05-02-2016, 02:50 PM
I see this argument a lot, and it could have been made a century ago. There are some fields that will wind up being fully automated. There are new fields that don't even exist yet. Machines need to be created, programmed, assembled, audited, shipped, serviced, and so on. Then there are the fields where it's been promised that automation will take over for many, many years, but it doesn't quite cut it. I've run through a dozen different versions of proofreading software, and none of them are worth a damn. They're certainly not worth the expense and hassle of switching over entire processes to make use of them.
Then there's the paperless society and electronic medical records. If our records are electronic, why does it take the same amount of staff to shepherd them through the process? Electronic records must be audited, maintained, corrected, and so on, and certain aspects are still kept on paper as "wet signature" documents. That last part is being phased out, but in order to do so, each clinician has to be issued a tablet to use out in the field so that they can obtain electronic signatures. Someone has to maintain those machines, which will see a LOT of wear and tear.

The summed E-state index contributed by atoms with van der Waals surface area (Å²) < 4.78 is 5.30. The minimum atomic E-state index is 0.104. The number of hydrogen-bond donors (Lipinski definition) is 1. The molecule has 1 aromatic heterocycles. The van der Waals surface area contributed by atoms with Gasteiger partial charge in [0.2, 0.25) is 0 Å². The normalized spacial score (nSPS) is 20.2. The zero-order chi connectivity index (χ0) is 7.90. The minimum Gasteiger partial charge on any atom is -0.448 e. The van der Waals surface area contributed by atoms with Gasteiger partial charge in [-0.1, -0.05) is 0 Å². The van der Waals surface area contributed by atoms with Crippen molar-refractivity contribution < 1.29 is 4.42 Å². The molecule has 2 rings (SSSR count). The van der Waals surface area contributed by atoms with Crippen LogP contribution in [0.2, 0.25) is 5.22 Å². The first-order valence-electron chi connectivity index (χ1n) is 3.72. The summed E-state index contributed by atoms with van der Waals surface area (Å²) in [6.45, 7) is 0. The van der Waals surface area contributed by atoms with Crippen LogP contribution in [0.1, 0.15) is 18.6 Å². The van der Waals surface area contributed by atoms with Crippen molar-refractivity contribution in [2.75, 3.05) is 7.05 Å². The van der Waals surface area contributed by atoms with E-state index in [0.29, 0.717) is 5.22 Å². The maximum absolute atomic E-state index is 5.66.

There will be a reduction in employment (maybe) but there's nearly always a shift to new opportunities. Whether those opportunities are generated close enough for the unemployed to take advantage of them is another matter.